Add some “smells and bells” to your family prayer


This article is adapted from the book 77 Ways to Pray with Your Kids.

The Catholic liturgy is sometimes said to be one of “smells and bells,” a reference to the use of incense, candles, scented oil, altar bells (sanctus bells), elaborate vestments, and other elements that engage the senses.

Why do Catholics have all these “smells and bells”? The Catechism offers this simple answer: “As a being at once body and spirit, man expresses and perceives spiritual realities through physical signs and symbols. As a social being, man needs signs and symbols to communicate with others, through language, gestures, and actions. The same holds true for his relationship with God” (1146).

Kids, especially young kids, really connect with these tangible signs and symbols of prayer. Why not try some of them out in your family prayer time? Here are a few simple things you can do.

Candles. Make and use prayer candles to set aside your time of prayer, and to indicate different liturgical seasons.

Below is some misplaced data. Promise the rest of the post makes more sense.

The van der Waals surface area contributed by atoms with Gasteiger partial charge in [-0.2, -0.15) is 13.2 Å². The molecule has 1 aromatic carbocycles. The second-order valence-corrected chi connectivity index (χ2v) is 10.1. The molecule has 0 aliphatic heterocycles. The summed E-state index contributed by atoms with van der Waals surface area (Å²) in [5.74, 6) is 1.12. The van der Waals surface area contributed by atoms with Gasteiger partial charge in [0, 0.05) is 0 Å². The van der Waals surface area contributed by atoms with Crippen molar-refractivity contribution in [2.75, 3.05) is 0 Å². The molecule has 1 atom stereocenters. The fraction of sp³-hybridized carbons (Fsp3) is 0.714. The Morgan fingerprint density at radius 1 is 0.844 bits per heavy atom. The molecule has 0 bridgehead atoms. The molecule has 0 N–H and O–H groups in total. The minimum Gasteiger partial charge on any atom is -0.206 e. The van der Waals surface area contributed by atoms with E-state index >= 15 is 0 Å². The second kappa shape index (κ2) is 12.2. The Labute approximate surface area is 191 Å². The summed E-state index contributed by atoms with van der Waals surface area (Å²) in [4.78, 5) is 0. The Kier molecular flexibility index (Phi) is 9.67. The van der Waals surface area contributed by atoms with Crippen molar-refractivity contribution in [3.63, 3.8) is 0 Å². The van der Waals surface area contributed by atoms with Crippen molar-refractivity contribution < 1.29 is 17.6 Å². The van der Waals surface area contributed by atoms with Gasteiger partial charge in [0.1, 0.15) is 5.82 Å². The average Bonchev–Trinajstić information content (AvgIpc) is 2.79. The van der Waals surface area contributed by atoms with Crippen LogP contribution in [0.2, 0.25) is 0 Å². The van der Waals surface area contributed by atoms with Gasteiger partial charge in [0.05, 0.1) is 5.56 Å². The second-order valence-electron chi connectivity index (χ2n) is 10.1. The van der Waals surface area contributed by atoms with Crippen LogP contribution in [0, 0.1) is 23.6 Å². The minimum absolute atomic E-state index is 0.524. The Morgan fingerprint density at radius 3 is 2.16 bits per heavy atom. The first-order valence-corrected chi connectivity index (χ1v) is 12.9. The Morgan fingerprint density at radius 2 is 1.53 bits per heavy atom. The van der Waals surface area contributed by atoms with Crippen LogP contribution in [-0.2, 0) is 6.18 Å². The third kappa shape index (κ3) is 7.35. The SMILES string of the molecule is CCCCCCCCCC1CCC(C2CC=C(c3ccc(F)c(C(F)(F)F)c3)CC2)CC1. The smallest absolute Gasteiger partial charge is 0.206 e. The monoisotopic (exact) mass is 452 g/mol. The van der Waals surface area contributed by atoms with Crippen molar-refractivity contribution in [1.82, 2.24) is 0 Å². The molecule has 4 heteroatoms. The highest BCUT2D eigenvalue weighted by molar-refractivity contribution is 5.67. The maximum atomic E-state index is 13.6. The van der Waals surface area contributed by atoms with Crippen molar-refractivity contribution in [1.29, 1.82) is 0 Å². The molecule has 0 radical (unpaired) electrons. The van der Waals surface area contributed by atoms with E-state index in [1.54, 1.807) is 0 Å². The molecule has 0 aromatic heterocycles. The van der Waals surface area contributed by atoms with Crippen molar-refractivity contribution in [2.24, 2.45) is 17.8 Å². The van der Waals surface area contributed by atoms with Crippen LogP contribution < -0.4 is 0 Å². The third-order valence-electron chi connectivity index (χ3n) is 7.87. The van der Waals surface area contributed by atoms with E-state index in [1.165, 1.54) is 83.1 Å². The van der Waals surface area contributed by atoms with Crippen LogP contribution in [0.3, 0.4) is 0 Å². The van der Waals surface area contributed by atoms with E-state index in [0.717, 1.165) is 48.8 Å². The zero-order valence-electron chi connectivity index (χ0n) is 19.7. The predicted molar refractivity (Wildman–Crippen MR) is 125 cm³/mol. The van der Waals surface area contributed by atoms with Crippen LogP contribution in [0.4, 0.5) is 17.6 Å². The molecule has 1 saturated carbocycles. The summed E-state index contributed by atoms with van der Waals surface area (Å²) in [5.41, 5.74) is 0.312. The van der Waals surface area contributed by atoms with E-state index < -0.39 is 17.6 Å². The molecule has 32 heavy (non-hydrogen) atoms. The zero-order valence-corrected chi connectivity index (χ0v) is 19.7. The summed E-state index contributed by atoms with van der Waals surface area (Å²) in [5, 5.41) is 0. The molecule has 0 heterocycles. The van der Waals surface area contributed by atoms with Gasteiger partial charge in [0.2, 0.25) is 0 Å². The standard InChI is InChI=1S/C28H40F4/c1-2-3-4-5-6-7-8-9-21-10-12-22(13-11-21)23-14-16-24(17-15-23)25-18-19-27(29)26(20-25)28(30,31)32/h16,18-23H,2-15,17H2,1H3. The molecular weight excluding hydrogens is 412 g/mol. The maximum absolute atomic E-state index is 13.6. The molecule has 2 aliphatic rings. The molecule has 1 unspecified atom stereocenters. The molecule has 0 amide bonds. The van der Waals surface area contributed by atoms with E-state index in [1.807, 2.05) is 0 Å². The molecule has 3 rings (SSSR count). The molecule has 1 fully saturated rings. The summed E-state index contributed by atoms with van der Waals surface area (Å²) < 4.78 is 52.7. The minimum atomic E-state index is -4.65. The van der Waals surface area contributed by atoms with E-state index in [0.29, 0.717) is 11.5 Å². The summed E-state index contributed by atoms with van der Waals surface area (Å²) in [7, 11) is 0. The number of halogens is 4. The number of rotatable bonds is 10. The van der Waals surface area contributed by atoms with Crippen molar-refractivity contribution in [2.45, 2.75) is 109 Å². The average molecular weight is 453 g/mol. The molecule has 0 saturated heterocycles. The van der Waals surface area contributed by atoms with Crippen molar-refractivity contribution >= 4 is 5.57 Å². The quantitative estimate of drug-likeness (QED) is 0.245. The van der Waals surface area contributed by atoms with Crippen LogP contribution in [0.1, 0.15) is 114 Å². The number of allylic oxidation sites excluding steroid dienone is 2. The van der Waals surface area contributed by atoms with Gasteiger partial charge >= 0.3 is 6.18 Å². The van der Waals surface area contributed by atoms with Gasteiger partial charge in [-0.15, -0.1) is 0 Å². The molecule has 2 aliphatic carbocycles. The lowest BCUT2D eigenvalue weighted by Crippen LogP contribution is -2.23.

Bells. Use a hand-held bell or other appropriate musical instruments to call children to prayer.

Incense. During special times of prayer, consider burning incense. The use of incense to accompany prayer dates to ancient times (Psalm 141:2 refers to it), symbolizing sanctification, purification, and the prayers of the faithful rising to heaven. Myrrh resin (the type of incense burned in churches) can be purchased from Catholic supply retailers.

Holy water. A reminder of our baptism into Christ, holy water can be incorporated into your prayers and blessings.

Tablecloth or banner. Use colored cloth to make a tablecloth or banner for your Home Oratory, and change them as appropriate for each liturgical feast or season.

Other symbols. Use other sacred or symbolic objects, as appropriate: icons, crucifixes, flowers, and so on.


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Catechism 1145–1152